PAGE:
The Hartford Public School District is embracing the concept of blended learning.
“It’s not always every day in front of a teacher. Students can learn in different places,” said Dr. Leslie Torres-Rodriguez, Hartford Public Schools superintendent. “Saturday Academy quite frankly is a response, a direct response to what we heard from our students, our families, and our staff.”
Classes will take place in four district buildings across Hartford. Transportation and meals will be provided. The program, fully funded by federal Covid response money, is expected to cost a million dollars over the next three years.
Community organizations will help support the 30 Hartford staff members who’ve signed up to help run the academy.
“The academic portion will be led by Hartford Public Schools staff and supported by The Village staff in the classroom. After we finish those activities we then go into enrichment activities that will be led by village staff and supported by Hartford Public Schools staff,” said Aldwin Allen, of The Village for Family and Children.
“I don’t think it’s a bad idea,” said Kelly Santana. “Anything to enhance the intelligence of our children and get the next generation to do better and farther than we as a generation did. Where we fell short they need to pick up. So, more education can’t hurt, right?”
Santana said her 3rd-grade grandson could benefit not just academically, but socially.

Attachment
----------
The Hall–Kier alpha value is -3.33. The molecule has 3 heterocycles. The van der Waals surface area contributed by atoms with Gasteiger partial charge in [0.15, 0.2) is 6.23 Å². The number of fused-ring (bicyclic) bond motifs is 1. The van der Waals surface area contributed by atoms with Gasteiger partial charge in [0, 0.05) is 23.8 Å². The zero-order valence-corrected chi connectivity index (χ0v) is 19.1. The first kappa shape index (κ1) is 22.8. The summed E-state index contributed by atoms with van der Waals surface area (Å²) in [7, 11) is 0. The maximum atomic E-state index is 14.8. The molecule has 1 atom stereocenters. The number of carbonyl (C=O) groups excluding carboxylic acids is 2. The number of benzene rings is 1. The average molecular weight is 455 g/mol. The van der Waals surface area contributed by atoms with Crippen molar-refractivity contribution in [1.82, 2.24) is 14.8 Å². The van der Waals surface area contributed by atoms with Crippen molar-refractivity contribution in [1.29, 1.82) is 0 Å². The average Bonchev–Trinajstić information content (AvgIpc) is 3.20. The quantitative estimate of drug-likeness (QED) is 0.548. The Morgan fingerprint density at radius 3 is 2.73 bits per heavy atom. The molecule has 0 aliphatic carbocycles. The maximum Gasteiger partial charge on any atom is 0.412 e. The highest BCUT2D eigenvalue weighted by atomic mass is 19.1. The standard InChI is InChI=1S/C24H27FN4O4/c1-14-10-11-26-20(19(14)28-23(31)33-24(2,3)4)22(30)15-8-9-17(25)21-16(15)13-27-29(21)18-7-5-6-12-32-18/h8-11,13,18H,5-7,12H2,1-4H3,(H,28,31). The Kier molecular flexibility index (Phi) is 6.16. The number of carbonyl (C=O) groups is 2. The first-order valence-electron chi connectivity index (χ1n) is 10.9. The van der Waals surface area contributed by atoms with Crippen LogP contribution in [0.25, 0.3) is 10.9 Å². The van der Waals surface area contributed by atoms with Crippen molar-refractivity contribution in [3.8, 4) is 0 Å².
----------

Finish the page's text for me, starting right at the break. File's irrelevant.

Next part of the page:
“The only time he spends with other kids is in school,” said Santana.
Beyond academics, the free program will offer extra-curricular activities, from art to athletics, which Tomoye Bryan said her son Zachary is looking forward to.
“He likes sports a lot and through the pandemic he didn’t get to go to none of those,” said Bryan.
Serena Dancy said her grandson, a fourth-grader in the district, spends enough time learning in the classroom and deserves a break.
“He needs his down time,” said Dancy. “He counts the days till the weekend as it is, so I won’t take that away from him.”
The program can accept 800 students. As of Wednesday, 400 had signed up. Kindergarten through second graders accounted for half the participants. Only 18 high school students were enrolled.
Chronic absenteeism reached nearly 45% during the last school year and is still high at 36%. Though the academy is open to all students, Torres-Rodriguez said the district is reaching out to those who disengaged from learning during the pandemic and have fallen behind as well as those who need extra emotional support.
“There was so much trauma, and loss, and job loss, and loss of loved ones and you know you continue to overlay that. We have to think about how that is going to show up for students,” she said.
However, reaching them is a challenge. Torres-Rodriguez said the district is reaching out to families directly to figure out the barriers that are impeding their children’s learning.
“We know that they’re just not going to show up at the door,” she said.
Torres-Rodriguez said the pandemic is manifesting itself in the classroom both in the students' behavior and learning across all grade levels. She compared returning to the classroom after the pandemic to the adjustment students must make after a school break, but multiplied by many months.
The district is also making plans to offer night school to high school students this winter. Torres-Rodriguez says the courses will be geared toward students who have had to get a job to help support their families during the pandemic.